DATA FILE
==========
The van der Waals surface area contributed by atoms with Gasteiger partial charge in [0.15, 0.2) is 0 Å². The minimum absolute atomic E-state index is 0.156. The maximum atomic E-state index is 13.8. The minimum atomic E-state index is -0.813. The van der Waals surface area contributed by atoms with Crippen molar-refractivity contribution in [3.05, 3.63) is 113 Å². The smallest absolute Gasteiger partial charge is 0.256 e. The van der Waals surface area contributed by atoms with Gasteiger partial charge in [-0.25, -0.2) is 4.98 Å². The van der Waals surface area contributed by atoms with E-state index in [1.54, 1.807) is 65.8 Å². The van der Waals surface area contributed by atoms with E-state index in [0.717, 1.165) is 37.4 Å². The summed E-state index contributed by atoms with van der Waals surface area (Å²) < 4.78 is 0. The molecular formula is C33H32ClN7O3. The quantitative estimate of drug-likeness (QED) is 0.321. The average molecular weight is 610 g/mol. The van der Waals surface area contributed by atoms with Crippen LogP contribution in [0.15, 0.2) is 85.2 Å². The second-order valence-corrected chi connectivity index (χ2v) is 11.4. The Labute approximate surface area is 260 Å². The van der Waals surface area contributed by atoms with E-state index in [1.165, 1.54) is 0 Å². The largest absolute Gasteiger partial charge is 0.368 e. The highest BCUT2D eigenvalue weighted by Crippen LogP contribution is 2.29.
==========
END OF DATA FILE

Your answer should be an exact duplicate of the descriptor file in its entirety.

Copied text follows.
The van der Waals surface area contributed by atoms with Gasteiger partial charge in [0.15, 0.2) is 0 Å². The minimum absolute atomic E-state index is 0.156. The maximum atomic E-state index is 13.8. The minimum atomic E-state index is -0.813. The van der Waals surface area contributed by atoms with Crippen molar-refractivity contribution in [3.05, 3.63) is 113 Å². The smallest absolute Gasteiger partial charge is 0.256 e. The van der Waals surface area contributed by atoms with Gasteiger partial charge in [-0.25, -0.2) is 4.98 Å². The van der Waals surface area contributed by atoms with E-state index in [1.54, 1.807) is 65.8 Å². The van der Waals surface area contributed by atoms with E-state index in [0.717, 1.165) is 37.4 Å². The summed E-state index contributed by atoms with van der Waals surface area (Å²) < 4.78 is 0. The molecular formula is C33H32ClN7O3. The quantitative estimate of drug-likeness (QED) is 0.321. The average molecular weight is 610 g/mol. The van der Waals surface area contributed by atoms with Crippen LogP contribution in [0.15, 0.2) is 85.2 Å². The second-order valence-corrected chi connectivity index (χ2v) is 11.4. The Labute approximate surface area is 260 Å². The van der Waals surface area contributed by atoms with E-state index in [1.165, 1.54) is 0 Å². The largest absolute Gasteiger partial charge is 0.368 e. The highest BCUT2D eigenvalue weighted by Crippen LogP contribution is 2.29.